No love for ‘Love Happens’

Love Happens

"Love Happens" is a tearjerker that attempts to capitalize on the romantic-comedy market as well. The story surrounds a widower who channels his pain into a self-help book, and Aaron Eckhart ("Thank You for Smoking") and Jennifer Aniston ("Friends") try to elevate this cliché-ridden script into a worthwhile film, but to no avail.

Eckhart plays Burke Ryan, a widower who writes a book called "A-Okay!" that advises people on how to cope with grief. The book includes such original gems as make lemonade out of lemons, put a smile on your face for five minutes every day and tell yourself that you’re feeling "A-Okay!" At first I thought the film was parodying the unhelpful, superfluous nature of self-help literature until it became apparent that these self-help clichés were "helping" the people in this film.

This film can’t decide whether it adheres to the romantic-comedy or romantic-drama sectors. While both are equally insipid, at least with a comedy you get a few laughs. However, the few scenes of attempted hilarity within this film fail to really amuse.
Aaron Eckhart, who was so amazing in "Thank You For Smoking," is uninspiring in this film. While he does put in a good performance, he fails to make the viewer empathize with his character. His role as "self help guru" is somewhat convincing; his ability to portray the smooth-talker, which was clearly evident in "Thank You For Smoking" is shown again in this film.

Jennifer Aniston plays the female lead and fails to connect with Eckhart. Their romance seems implausible due to the glaringly obvious fact that they have no chemistry. The one memorable scene where they exhibit chemistry is when Eckhart confronts Aniston over the fact that she pretended to be deaf when he was chatting her up.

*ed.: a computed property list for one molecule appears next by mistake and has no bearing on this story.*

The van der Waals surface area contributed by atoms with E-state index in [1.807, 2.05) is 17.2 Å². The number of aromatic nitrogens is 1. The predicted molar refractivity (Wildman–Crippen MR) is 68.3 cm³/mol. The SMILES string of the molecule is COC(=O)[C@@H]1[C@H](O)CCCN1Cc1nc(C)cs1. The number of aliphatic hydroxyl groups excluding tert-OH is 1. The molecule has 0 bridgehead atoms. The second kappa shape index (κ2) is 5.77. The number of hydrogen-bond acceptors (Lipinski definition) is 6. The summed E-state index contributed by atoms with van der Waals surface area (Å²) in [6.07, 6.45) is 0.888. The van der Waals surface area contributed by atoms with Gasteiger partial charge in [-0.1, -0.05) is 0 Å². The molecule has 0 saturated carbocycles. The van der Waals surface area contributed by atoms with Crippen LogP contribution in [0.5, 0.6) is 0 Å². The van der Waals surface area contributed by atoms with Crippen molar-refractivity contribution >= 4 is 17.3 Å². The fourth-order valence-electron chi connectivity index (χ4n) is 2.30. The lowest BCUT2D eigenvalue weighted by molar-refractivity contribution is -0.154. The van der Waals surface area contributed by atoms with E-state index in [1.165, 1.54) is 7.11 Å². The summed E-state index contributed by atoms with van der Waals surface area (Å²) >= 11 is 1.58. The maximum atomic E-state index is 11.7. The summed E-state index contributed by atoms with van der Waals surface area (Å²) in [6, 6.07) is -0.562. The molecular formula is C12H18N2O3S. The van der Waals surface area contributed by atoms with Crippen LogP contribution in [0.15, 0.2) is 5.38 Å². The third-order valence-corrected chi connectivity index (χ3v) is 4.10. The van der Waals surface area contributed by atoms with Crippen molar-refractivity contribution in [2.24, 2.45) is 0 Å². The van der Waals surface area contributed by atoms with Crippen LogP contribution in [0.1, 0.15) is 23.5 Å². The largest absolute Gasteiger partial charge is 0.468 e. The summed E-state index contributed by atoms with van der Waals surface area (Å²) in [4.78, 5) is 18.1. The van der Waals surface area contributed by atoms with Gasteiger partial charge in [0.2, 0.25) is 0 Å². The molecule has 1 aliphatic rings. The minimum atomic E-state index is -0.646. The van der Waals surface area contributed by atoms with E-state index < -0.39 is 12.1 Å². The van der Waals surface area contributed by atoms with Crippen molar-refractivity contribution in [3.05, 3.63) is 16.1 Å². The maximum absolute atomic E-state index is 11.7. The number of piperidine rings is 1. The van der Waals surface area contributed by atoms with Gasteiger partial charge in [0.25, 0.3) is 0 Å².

Self-help is a major theme in this film so clichés run rampant throughout. Mass audiences that make the ‘a-okay’ symbol while cheering Eckhart on clearly demonstrates the persuasive and manipulative nature of self-help. These books promise universal fixes to entirely unique personal experiences. To suggest that one technique will work for everyone who experiences loss is trite and basically lazy. This film not only prescribes to all the usual self-help clichés but it actually portrays them as these amazing pearls of wisdom that will help you through Grief 101. One scene where they’re supposed to "overcome their fear" by walking over hot coals is particularly trite.

One hilarious example of cliché is after the big melodramatic speech by Eckhart at the end of the film, one of his self-help disciples actually starts a "slow clap." This old standby is supposed to build a crescendo of inspiration and optimism so that the film can have at least a semblance of depth.